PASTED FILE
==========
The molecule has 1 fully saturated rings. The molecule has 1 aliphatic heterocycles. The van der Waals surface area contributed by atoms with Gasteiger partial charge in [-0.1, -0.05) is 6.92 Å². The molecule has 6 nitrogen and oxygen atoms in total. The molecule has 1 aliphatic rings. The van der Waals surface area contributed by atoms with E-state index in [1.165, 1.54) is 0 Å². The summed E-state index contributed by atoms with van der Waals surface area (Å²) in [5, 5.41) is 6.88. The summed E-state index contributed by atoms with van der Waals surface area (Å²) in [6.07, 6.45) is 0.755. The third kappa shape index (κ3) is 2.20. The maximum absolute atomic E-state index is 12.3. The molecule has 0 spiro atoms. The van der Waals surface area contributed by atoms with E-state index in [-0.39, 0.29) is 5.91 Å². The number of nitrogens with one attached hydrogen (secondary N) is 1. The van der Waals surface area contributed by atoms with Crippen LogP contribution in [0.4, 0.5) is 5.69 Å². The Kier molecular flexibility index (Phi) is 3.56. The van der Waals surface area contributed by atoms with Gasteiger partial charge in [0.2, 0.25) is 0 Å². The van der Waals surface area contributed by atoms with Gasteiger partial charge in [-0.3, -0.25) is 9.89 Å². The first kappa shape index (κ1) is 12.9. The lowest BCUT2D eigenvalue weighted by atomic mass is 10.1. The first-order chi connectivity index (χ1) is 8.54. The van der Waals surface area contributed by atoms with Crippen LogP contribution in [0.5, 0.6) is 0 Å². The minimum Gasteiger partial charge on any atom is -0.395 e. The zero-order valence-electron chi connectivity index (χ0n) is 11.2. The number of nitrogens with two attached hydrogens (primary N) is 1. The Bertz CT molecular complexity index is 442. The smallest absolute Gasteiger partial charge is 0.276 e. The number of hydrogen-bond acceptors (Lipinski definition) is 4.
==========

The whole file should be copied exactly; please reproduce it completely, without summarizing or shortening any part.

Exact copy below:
The molecule has 1 fully saturated rings. The molecule has 1 aliphatic heterocycles. The van der Waals surface area contributed by atoms with Gasteiger partial charge in [-0.1, -0.05) is 6.92 Å². The molecule has 6 nitrogen and oxygen atoms in total. The molecule has 1 aliphatic rings. The van der Waals surface area contributed by atoms with E-state index in [1.165, 1.54) is 0 Å². The summed E-state index contributed by atoms with van der Waals surface area (Å²) in [5, 5.41) is 6.88. The summed E-state index contributed by atoms with van der Waals surface area (Å²) in [6.07, 6.45) is 0.755. The third kappa shape index (κ3) is 2.20. The maximum absolute atomic E-state index is 12.3. The molecule has 0 spiro atoms. The van der Waals surface area contributed by atoms with E-state index in [-0.39, 0.29) is 5.91 Å². The number of nitrogens with one attached hydrogen (secondary N) is 1. The van der Waals surface area contributed by atoms with Crippen LogP contribution in [0.4, 0.5) is 5.69 Å². The Kier molecular flexibility index (Phi) is 3.56. The van der Waals surface area contributed by atoms with Gasteiger partial charge in [0.2, 0.25) is 0 Å². The van der Waals surface area contributed by atoms with Gasteiger partial charge in [-0.3, -0.25) is 9.89 Å². The first kappa shape index (κ1) is 12.9. The lowest BCUT2D eigenvalue weighted by atomic mass is 10.1. The first-order chi connectivity index (χ1) is 8.54. The van der Waals surface area contributed by atoms with Crippen LogP contribution in [0.5, 0.6) is 0 Å². The minimum Gasteiger partial charge on any atom is -0.395 e. The zero-order valence-electron chi connectivity index (χ0n) is 11.2. The number of nitrogens with two attached hydrogens (primary N) is 1. The Bertz CT molecular complexity index is 442. The smallest absolute Gasteiger partial charge is 0.276 e. The number of hydrogen-bond acceptors (Lipinski definition) is 4.